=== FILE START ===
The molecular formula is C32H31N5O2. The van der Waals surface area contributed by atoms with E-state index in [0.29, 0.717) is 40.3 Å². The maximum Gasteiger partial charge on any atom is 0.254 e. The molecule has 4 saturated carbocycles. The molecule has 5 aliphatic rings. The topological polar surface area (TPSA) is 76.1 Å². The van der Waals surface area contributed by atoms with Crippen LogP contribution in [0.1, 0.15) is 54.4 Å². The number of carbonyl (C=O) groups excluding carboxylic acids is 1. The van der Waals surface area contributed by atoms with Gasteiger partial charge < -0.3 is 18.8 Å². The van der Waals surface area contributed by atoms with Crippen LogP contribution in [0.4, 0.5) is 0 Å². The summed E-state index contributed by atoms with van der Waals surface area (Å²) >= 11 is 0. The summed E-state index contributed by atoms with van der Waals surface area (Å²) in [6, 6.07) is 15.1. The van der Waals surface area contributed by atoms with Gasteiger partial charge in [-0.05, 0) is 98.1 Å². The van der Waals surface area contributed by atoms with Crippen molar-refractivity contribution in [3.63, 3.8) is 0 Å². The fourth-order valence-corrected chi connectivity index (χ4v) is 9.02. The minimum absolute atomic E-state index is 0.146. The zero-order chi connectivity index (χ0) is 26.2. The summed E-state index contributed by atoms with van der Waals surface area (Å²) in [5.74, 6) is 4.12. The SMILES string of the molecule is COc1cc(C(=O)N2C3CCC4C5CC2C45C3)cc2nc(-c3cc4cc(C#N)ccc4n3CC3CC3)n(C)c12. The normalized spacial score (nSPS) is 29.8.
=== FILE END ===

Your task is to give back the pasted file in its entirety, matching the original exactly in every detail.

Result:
The molecular formula is C32H31N5O2. The van der Waals surface area contributed by atoms with E-state index in [0.29, 0.717) is 40.3 Å². The maximum Gasteiger partial charge on any atom is 0.254 e. The molecule has 4 saturated carbocycles. The molecule has 5 aliphatic rings. The topological polar surface area (TPSA) is 76.1 Å². The van der Waals surface area contributed by atoms with Crippen LogP contribution in [0.1, 0.15) is 54.4 Å². The number of carbonyl (C=O) groups excluding carboxylic acids is 1. The van der Waals surface area contributed by atoms with Gasteiger partial charge < -0.3 is 18.8 Å². The van der Waals surface area contributed by atoms with Crippen LogP contribution in [0.4, 0.5) is 0 Å². The summed E-state index contributed by atoms with van der Waals surface area (Å²) >= 11 is 0. The summed E-state index contributed by atoms with van der Waals surface area (Å²) in [6, 6.07) is 15.1. The van der Waals surface area contributed by atoms with Gasteiger partial charge in [-0.05, 0) is 98.1 Å². The van der Waals surface area contributed by atoms with Crippen molar-refractivity contribution in [3.63, 3.8) is 0 Å². The fourth-order valence-corrected chi connectivity index (χ4v) is 9.02. The minimum absolute atomic E-state index is 0.146. The zero-order chi connectivity index (χ0) is 26.2. The summed E-state index contributed by atoms with van der Waals surface area (Å²) in [5.74, 6) is 4.12. The SMILES string of the molecule is COc1cc(C(=O)N2C3CCC4C5CC2C45C3)cc2nc(-c3cc4cc(C#N)ccc4n3CC3CC3)n(C)c12. The normalized spacial score (nSPS) is 29.8.